Boats

Catalina Morgan 440

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I made it a point to spend time below during my sail aboard the Catalina Morgan 440. With many brand-loyal Catalina owners getting beyond career age, the company’s first deck-saloon offering was conceived as a vacation home for some and a retirement home for others. The “house” really matters.

The main cabin, with a galley convenient to the cockpit, is astonishingly big and bright for a 44-foot monohull. Vice president and chief designer Gerry Douglas provided a window on the world whether you are standing in the galley or sitting at the raised dinette.

The 440’s high floor allows the diesel and other machinery to be placed low in the boat, contributing to stability at the expense of windage (and there’s plenty of that). Tankage is also below the floor, surrounded by a fiberglass and aluminum structural grid that carries the transverse loads of the rig. I liked the dedicated service hatch with access to fuel filters, strainers, and most of the boat’s through-hulls in a convenient grouping.

Your guests will like the table that folds in from the corners to go cocktail-size, or folds out to accommodate dining for six, or lowers electronically to form a double berth. And they won’t fail to notice the port-side fore-and-aft seats. They’re recliners with foot pads that kick out and lift to become ottomans. Go ahead, lower the optional flat-screen TV from its hiding place in the cabintop, kick back, and indulge. The puppy will bring your slippers, right?

A generous owner’s stateroom is forward, one step down. The bow may be the least comfortable part of the boat in a seaway, but as Catalina’s literature points out, it’s handy for an anchor watch.

If the 440 was aimed at the charter trade, it would have a third stateroom. Instead, this design blesses its occupants with a port-side aft cabin plus an adaptable starboard-side space for a workroom with bench, optional washer-dryer, and occasional sleeping space for the grandkids. That’s realistic. If you spend serious time aboard, you’ll need a workbench. The space is tight, but in good weather you can open the cockpit locker door overhead for light and air.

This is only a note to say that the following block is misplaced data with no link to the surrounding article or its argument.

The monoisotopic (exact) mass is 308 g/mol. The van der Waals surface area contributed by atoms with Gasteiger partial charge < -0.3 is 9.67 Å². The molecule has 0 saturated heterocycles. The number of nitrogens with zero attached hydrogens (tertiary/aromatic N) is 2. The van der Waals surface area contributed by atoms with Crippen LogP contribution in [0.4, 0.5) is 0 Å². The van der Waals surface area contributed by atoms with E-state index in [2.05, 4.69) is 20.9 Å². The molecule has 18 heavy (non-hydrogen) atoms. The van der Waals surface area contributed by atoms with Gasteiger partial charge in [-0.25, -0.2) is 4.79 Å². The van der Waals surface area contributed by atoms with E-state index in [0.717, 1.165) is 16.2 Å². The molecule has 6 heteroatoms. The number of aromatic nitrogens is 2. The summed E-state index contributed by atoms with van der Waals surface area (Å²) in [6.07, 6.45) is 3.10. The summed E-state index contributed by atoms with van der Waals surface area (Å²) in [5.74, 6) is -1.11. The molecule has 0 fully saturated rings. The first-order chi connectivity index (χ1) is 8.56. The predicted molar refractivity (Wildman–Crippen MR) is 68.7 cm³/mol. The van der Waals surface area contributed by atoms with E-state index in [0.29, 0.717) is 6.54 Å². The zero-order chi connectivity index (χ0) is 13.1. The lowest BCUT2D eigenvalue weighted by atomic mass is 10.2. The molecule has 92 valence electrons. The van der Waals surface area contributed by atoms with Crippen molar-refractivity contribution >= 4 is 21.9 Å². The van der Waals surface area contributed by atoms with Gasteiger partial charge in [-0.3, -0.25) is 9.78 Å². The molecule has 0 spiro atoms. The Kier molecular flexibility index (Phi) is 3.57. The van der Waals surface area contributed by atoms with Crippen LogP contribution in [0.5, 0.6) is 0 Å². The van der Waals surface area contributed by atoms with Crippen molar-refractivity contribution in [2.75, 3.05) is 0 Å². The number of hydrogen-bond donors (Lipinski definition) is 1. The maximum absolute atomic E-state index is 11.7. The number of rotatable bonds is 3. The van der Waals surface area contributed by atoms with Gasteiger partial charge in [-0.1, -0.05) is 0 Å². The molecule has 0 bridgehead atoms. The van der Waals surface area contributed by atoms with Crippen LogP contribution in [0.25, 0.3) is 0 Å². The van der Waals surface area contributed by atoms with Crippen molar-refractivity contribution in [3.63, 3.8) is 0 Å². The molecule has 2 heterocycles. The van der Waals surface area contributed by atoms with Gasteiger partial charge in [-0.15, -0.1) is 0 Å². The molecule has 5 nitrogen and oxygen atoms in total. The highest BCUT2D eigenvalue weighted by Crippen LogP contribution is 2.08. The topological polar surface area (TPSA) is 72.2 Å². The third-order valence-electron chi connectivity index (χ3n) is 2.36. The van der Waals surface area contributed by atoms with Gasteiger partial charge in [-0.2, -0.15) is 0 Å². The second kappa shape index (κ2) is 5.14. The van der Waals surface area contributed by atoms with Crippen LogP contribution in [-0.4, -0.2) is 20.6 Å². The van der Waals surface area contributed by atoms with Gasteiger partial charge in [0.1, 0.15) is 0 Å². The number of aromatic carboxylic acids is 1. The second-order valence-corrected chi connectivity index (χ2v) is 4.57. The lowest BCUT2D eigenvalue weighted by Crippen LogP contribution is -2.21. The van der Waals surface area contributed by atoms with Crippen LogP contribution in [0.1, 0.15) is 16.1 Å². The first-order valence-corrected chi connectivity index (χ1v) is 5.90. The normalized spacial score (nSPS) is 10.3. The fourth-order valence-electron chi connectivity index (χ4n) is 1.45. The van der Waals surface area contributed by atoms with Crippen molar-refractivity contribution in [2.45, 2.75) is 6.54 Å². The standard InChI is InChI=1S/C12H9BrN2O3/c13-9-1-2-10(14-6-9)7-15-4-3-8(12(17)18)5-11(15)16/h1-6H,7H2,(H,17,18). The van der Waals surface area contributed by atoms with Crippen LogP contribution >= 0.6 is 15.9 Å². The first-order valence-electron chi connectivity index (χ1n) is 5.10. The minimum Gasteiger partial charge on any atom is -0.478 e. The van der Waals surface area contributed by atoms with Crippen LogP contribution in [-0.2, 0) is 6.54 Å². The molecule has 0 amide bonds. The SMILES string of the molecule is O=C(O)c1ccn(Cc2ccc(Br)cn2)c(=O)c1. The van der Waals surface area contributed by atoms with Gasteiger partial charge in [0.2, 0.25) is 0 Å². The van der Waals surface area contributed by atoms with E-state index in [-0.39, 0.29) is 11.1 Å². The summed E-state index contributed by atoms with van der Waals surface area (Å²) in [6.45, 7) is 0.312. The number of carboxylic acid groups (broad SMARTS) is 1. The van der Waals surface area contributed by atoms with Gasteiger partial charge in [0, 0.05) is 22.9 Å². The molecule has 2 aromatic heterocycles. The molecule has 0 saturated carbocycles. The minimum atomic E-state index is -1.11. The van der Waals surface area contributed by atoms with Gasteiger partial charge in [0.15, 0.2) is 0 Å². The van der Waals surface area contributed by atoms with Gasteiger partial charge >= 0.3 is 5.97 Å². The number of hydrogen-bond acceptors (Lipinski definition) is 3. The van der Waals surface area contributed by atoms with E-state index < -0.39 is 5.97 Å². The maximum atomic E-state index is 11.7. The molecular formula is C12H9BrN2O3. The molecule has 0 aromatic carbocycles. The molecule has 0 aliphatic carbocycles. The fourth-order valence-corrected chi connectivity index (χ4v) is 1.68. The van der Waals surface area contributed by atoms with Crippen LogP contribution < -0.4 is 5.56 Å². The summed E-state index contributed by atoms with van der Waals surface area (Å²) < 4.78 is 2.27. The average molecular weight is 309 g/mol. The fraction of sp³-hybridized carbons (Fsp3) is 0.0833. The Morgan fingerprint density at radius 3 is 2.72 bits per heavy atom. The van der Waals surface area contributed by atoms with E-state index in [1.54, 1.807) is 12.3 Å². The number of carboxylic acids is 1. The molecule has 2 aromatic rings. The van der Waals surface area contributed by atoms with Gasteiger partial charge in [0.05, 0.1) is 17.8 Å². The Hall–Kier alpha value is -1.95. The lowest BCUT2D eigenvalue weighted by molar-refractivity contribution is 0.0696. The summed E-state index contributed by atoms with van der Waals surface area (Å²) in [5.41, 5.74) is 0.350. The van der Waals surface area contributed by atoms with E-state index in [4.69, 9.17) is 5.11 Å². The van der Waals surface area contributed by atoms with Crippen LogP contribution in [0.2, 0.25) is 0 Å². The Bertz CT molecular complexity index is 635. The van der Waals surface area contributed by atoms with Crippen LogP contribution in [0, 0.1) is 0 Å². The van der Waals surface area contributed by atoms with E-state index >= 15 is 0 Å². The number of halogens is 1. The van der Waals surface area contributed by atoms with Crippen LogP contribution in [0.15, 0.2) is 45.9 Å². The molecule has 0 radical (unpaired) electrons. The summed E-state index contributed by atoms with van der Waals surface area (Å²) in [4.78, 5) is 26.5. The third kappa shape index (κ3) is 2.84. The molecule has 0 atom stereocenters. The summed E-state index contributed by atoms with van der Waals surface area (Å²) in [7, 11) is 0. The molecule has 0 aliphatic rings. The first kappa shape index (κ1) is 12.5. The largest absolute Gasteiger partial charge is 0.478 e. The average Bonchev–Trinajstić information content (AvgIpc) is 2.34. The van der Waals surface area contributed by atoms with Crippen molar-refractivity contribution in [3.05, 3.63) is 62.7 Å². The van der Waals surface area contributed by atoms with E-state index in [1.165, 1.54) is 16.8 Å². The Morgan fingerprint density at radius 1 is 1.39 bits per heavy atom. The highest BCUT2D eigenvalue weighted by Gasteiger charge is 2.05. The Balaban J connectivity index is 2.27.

And that brings me back to the cockpit, where six people relaxed together on the day of my sail, with elbow room for all and evidence of devoted detailing. A space between the pedestal and the table makes it easy to cross the boat to reach either jib winch. There are attachment eyes for harnesses (for going to sea), the stern gates retract into the stern rails (for clean coming and going dockside), and the backstay is offset from centerline for the sake of a stern locker above the swim step (ideal for stowing the life raft).

Our test boat kept us cozy behind the optional bimini/dodger that includes built-in LED lighting with remote operation. That’s handy when boarding from a dinghy at night or, on moonless nights, for locating your boat in the anchorage.

I found the helm of the 440 light and responsive, but not raceboat-edgy. In a San Francisco Bay breeze in the teens, with a boom-furling factory main more or less single-reefed and a partially furled jib, the boat settled in at about 7 knots on the speedometer, upwind and down. Ultimate performance and sleek lines have been sacrificed for the sake of liveaboard volume, but this seems like a boat that will be sailed more than motored. And if getting there is half the fun, then surely being there is the other half.

A deep forefoot leads aft to a low-wetted-surface profile with fin keel and a skeg-hung rudder. According to the factory, the rudder is supported by a “massive” lower bearing. A collision bulkhead separates the anchor locker from the interior.

Anchor duty is about the only function that requires leaving the cockpit, and that’s a good thing. It was difficult to pass fore and aft on the narrow side decks when the boat was heeled. The lifelines are extra-high and secure, but wedged between lifelines and the tall house, I found myself awkwardly bending at the waist to compensate for heeling, rather than bracing, full-body, at an angle.

Though Catalina Yachts has a West Coast identity, it went bicoastal in 1984 with the purchase of the Morgan Yachts factory in Largo, Florida. Catalina has built more than 75,000 boats, but the Catalina Morgan 440 is its first to include that East Coast name, and topping its windows-on-the-world layout is one feature that is pure East Coast: the mast height of 62 feet is sized to fit under most of the bridges of the ICW. $347,333 (base, FOB Woodland Hills, CA); LOA 45’3”; LWL 44’7”; beam 14”; draft 5’4”; displ 25,528 lbs; ballast 8,600 lbs; sail area 931 sq ft; fuel/water/waste 117/176/55 gal; power 75-hp Yanmar diesel; Catalina Yachts, 818-884-7700

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